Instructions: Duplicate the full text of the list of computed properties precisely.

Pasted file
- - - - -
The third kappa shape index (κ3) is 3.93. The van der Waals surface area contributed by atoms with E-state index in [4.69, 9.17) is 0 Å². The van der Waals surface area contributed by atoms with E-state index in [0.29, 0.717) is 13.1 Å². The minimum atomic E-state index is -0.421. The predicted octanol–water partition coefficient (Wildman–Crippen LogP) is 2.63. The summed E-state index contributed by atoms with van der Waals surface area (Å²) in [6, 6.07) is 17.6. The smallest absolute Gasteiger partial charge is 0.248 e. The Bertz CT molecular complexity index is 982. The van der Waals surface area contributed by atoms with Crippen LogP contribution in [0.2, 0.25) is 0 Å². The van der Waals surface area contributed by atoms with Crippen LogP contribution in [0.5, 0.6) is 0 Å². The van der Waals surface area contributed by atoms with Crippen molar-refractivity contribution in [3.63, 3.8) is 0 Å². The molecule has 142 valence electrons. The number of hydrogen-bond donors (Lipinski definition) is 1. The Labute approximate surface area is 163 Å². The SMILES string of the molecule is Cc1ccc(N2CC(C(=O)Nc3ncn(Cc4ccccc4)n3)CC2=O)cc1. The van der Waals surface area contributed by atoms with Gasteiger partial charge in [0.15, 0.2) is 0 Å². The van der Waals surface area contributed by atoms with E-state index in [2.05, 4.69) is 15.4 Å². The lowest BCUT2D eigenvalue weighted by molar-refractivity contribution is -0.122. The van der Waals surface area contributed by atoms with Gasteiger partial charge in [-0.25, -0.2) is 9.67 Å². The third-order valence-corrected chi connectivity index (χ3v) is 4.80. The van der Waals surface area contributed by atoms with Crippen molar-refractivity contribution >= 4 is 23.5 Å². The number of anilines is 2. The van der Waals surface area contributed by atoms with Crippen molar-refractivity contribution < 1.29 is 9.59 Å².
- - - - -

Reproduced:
The third kappa shape index (κ3) is 3.93. The van der Waals surface area contributed by atoms with E-state index in [4.69, 9.17) is 0 Å². The van der Waals surface area contributed by atoms with E-state index in [0.29, 0.717) is 13.1 Å². The minimum atomic E-state index is -0.421. The predicted octanol–water partition coefficient (Wildman–Crippen LogP) is 2.63. The summed E-state index contributed by atoms with van der Waals surface area (Å²) in [6, 6.07) is 17.6. The smallest absolute Gasteiger partial charge is 0.248 e. The Bertz CT molecular complexity index is 982. The van der Waals surface area contributed by atoms with Crippen LogP contribution in [0.2, 0.25) is 0 Å². The van der Waals surface area contributed by atoms with Crippen LogP contribution in [0.5, 0.6) is 0 Å². The van der Waals surface area contributed by atoms with Crippen molar-refractivity contribution in [3.63, 3.8) is 0 Å². The molecule has 142 valence electrons. The number of hydrogen-bond donors (Lipinski definition) is 1. The Labute approximate surface area is 163 Å². The SMILES string of the molecule is Cc1ccc(N2CC(C(=O)Nc3ncn(Cc4ccccc4)n3)CC2=O)cc1. The van der Waals surface area contributed by atoms with Gasteiger partial charge in [0.15, 0.2) is 0 Å². The van der Waals surface area contributed by atoms with E-state index in [2.05, 4.69) is 15.4 Å². The lowest BCUT2D eigenvalue weighted by molar-refractivity contribution is -0.122. The van der Waals surface area contributed by atoms with Gasteiger partial charge in [-0.25, -0.2) is 9.67 Å². The third-order valence-corrected chi connectivity index (χ3v) is 4.80. The van der Waals surface area contributed by atoms with Crippen molar-refractivity contribution >= 4 is 23.5 Å². The number of anilines is 2. The van der Waals surface area contributed by atoms with Crippen molar-refractivity contribution < 1.29 is 9.59 Å².